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#0317: Willa Cather to Elizabeth Shepley Sergeant, July 28 [1915]

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⬩W⬩S⬩C⬩ Dear Elsie1:

I was all ready to sail4 for Germany5 this week for Mr. McClure6, but at the last moment Judge McClung7 got nervous about the uncertain situation and would not let Isabelle8 go, and I did not want to go alone. So I start for Durango9 August 6th to air my new kakis and things. The proofs10 are all done. Even the page proofs were somewhat messy, and I thought I’d rather you read it the book between covers. I’d like you to think as well of it as may be, and I think it will be more interesting as a book than as a mass of proofs.

Isn’t “North of Boston”11 a real thriller? Such individual verse, and all made out of the cold twilight-zone stuff that one has always thought pale matter for poetry. (I don’t, of course, mean the avowed subject matter but the unavowed—Mr Frost12’s own mental reactions.) The book is so important and so devoid of splendor. Out of this shabby, ungrammatical new bunch it’s so amazing to find some one who can write verse, and such real, tight, tough verse as it is! Individual syncopation, individual intervals, queer swell in the middle of the line, and then a dreary flatterning out of words to off-set it. The atmosphere (the mental atmosphere, I mean, not New England13) is a little like Tchekoff14, don’t you think? Awfully damp, marshy mind, with June bugs. Lots of cheerfuler things, too. But he’s a really, truly poet, with something fresh to say, and it’s fine that he has come along. I can be more patient now even with the Witter Bynners15.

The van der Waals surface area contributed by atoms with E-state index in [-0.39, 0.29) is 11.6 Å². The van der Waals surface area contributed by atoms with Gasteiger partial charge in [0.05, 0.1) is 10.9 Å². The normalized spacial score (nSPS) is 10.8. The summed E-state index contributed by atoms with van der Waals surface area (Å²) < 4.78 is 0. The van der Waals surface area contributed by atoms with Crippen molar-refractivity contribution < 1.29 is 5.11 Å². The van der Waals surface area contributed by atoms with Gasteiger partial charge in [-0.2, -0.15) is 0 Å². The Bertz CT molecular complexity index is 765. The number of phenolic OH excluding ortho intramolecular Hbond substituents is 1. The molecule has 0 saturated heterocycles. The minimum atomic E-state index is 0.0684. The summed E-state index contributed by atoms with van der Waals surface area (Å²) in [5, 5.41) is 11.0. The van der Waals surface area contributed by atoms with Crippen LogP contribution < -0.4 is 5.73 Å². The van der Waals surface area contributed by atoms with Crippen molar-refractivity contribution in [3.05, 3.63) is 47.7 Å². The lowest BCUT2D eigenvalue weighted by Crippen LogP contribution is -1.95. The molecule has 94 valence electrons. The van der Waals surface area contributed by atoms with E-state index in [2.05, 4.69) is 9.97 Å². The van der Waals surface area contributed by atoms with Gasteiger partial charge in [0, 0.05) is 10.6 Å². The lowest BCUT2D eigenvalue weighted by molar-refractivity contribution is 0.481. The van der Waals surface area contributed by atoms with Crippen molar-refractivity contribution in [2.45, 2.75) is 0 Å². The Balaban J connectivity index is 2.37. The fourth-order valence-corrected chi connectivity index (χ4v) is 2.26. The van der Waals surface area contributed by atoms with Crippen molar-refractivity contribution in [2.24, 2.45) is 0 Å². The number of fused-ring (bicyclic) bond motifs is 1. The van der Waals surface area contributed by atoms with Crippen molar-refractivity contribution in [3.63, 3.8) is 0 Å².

You’ll soon be getting hideous postcards from the West. Let me know when you and Miss Goldmark16 start. We might may manage to meet out there.

Yours W. S. C.
Miss Elizabeth S. Sergeant1 4 Hawthorn Road Brookline3 Mass. Medfield PITTSBURGH PA2 JUL 28 1915 5 PM BROOKLINE MASS.3 JUL 30 1915 12-M